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Summary:

Many critics were eager to write Upworthy’s obituary based on recent traffic statistics that seemed to show the site was suffering due to a change in Facebook’s newsfeed algorithm, but that doesn’t appear to be the case

A week or so ago, Business Insider had a post about how a recent change to Facebook’s newsfeed algorithm had “crushed” traffic to Upworthy, the viral-news site that relies on social platforms for much of its audience, with a chart showing a sharp decline in unique visitors to the site. The post itself went viral, perhaps in part because critics of Upworthy were eager to see it fail.

The chart that Business Insider used, which came from the Quantcast traffic-measuring firm, seemed pretty conclusive: it showed that Upworthy reached more than 80 million unique visitors in the month of November, and then its reach dropped dramatically — to the point where it reached less than 60 million in the first part of January, for a decline of about 40 percent.

upworthy-crash

This seemed like a fairly obvious sign that Facebook’s algorithm change — which the social network has suggested was designed to favor “high quality” news sources over those that traffic in gimmicky viral content — was penalizing Upworthy. But a broader view of the Quantcast data shows that things aren’t nearly as bad for the site as that first graph showed.

If you segment the Upworthy traffic measured by Quantcast by week instead of by month, you can see that the site often gets huge spikes of visitors — a result of a post that does particularly well on Facebook or some other platform — and that these inevitably subside, as they do with any publisher. Upworthy had several in November that pushed weekly uniques above the 35 million mark.

Upworthy Quantcast chart two1

Since those spikes, the traffic to Upworthy has definitely declined — but it is still substantially higher than it was last year: less than a year ago, the site was getting well below 5 million unique visitors per week, and now it is about three times that level, with traffic in February hitting more than 20 million per week.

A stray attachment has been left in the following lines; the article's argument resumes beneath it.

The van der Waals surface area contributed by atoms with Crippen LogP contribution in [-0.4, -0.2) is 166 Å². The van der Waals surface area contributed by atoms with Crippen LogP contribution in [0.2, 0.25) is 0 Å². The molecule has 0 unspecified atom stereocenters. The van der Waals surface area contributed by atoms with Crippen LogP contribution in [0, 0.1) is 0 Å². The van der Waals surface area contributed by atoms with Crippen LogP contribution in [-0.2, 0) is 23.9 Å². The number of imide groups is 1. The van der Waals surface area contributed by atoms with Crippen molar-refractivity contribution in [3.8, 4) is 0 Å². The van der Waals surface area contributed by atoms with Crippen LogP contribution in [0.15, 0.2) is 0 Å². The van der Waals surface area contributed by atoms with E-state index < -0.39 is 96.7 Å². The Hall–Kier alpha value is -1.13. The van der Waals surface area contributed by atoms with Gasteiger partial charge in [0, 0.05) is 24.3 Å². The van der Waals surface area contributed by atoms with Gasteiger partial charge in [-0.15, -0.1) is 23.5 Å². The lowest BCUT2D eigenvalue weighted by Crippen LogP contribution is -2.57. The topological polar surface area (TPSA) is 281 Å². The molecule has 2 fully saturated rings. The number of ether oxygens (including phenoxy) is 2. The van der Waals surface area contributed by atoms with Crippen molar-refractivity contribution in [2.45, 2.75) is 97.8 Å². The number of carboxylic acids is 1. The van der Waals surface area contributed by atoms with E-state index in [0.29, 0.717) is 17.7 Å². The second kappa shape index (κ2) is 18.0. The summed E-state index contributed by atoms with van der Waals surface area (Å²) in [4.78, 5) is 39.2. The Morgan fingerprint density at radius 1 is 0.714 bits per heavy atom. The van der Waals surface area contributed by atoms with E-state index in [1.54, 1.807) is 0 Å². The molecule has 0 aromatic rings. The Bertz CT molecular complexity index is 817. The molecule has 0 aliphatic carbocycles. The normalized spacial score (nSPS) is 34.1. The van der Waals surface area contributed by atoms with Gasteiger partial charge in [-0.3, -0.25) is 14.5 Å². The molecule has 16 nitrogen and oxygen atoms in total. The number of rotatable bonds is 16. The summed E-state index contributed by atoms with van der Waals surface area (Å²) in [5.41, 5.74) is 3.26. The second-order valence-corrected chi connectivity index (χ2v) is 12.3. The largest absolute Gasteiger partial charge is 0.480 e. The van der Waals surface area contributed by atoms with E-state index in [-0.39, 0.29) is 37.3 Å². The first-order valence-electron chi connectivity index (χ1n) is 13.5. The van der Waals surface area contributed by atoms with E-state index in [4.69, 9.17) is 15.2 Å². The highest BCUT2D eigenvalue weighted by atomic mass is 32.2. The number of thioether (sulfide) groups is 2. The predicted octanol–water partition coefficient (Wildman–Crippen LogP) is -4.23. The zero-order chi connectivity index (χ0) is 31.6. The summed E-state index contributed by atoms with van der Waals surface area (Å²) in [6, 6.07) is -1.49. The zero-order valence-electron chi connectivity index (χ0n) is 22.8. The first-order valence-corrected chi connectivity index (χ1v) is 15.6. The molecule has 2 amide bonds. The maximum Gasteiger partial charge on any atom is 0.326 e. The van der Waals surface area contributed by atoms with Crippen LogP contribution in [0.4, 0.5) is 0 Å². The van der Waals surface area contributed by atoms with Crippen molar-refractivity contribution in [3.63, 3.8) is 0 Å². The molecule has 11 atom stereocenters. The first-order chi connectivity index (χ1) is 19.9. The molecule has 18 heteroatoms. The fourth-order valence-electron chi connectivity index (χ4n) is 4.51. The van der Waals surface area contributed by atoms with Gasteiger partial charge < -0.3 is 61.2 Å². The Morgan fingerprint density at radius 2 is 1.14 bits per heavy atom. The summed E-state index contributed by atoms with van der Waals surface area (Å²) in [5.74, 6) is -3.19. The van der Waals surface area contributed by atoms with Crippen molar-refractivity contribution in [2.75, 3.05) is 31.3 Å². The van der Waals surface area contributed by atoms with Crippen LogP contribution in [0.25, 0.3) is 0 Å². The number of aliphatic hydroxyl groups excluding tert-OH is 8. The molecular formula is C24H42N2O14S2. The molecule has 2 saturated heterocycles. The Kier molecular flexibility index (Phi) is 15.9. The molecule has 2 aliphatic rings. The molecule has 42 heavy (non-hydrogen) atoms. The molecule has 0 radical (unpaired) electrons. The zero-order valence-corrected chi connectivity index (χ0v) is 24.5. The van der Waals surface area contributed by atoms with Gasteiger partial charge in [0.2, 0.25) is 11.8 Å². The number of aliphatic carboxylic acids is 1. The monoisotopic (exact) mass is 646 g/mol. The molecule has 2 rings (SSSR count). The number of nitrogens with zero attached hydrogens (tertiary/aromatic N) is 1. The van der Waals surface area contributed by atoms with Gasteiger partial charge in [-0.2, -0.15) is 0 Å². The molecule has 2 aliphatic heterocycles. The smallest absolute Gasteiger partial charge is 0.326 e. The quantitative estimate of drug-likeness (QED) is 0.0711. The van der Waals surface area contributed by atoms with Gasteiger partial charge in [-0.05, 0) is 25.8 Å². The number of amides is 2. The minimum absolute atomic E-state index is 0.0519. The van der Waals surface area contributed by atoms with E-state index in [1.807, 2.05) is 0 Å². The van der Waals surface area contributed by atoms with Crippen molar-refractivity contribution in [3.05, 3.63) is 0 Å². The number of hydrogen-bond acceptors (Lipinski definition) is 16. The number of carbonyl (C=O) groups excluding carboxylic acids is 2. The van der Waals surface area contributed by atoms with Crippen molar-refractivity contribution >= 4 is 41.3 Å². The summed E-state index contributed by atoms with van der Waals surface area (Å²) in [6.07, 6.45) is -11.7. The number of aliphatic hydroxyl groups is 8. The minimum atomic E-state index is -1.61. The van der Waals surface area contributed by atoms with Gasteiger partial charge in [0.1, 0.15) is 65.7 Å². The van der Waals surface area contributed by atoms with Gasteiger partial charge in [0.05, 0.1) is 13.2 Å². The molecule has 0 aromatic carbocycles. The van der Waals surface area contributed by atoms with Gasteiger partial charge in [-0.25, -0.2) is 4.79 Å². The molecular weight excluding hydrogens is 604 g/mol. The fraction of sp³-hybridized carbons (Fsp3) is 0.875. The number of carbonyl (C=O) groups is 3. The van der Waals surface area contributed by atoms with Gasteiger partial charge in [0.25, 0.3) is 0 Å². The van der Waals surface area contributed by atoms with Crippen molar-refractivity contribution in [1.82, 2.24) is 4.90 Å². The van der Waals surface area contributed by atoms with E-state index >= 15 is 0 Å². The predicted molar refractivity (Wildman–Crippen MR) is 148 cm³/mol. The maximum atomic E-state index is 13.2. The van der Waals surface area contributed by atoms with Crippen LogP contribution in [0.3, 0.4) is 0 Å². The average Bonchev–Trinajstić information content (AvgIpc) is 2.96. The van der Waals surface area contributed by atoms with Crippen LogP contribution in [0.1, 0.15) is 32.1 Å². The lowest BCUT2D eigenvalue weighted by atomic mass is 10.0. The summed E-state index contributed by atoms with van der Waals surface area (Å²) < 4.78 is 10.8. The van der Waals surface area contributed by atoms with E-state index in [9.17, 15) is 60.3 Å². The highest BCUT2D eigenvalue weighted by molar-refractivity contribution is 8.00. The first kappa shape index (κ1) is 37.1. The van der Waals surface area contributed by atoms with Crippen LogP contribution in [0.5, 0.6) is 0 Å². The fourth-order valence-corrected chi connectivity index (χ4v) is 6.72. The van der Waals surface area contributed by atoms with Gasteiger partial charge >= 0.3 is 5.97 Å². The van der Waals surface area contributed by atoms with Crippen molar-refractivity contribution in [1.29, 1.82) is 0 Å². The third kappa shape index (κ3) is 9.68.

There’s no question that there are risks to depending on a platform like Facebook for all or even most of your traffic, as I tried to point out in a recent post. The platform can easily change its algorithm in ways that impact your business, as it has done with newspaper publishers and their “social readers,” and with games like Farmville. But Upworthy’s demise might be a little farther away than some of the recent schadenfreude-filled coverage implied.

Post and thumbnail images courtesy of Shutterstock / Donskarpo

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  1. Interesting logic, but it doesn’t explain why all the other “viral” sites (with the notable exception of Buzzfeed) have all experienced the same pattern at the same time.

    Facebook did 2 things recently, which combined have created this situation:

    1) They changed their algorithm, and those modifications have had an obvious impact. Some have benefited. Others have been hurt. I think the data supports the fact that purely “viral” sites have been hurt.

    The second reason provides some good context for the first:

    2) Facebook is pushing businesses to buy ads.

    In their own sales materials from November 2013, Facebook makes it clear: “We expect organic distribution of an individual page’s posts to gradually decline over time as we continually work to make sure people have a meaningful experience on the site.”

    In other words, there’s so much stuff being shared, less people are going to see individual posts … but if you want people to see your posts, all you have to do is pay. This was confirmed by a Facebook spokesman quoted in Adweek who said that the overall organic reach of Facebook posts from brands is in slow decline. “We’re getting to a place where because more people are sharing more things, the best way to get your stuff seen if you’re a business is to pay for it,” he said.

    Summary: They tweaked their algorithm and want more money from ads. This isn’t about schadenfreude, Mathew. Nein nein nein. Das ist business.

    1. Thanks, George — I’m certainly not disputing that Facebook changed its algorithm and that has possibly affected sites like Upworthy, I’m simply taking issue with the idea that this change “crushed” Upworthy’s traffic. Thanks for the comment.

      1. “Crushed” is too heavy a term, but BI fishes for clicks with the best of ‘em. Despite Upworthy’s massive numbers, I wouldn’t want their 3-month trend line.

  2. Max A. Joseph Jr Saturday, March 29, 2014

    I had signed up with Upworthy and then decided to unsubscribe. However they still posting on my Facebook page. What are my options?

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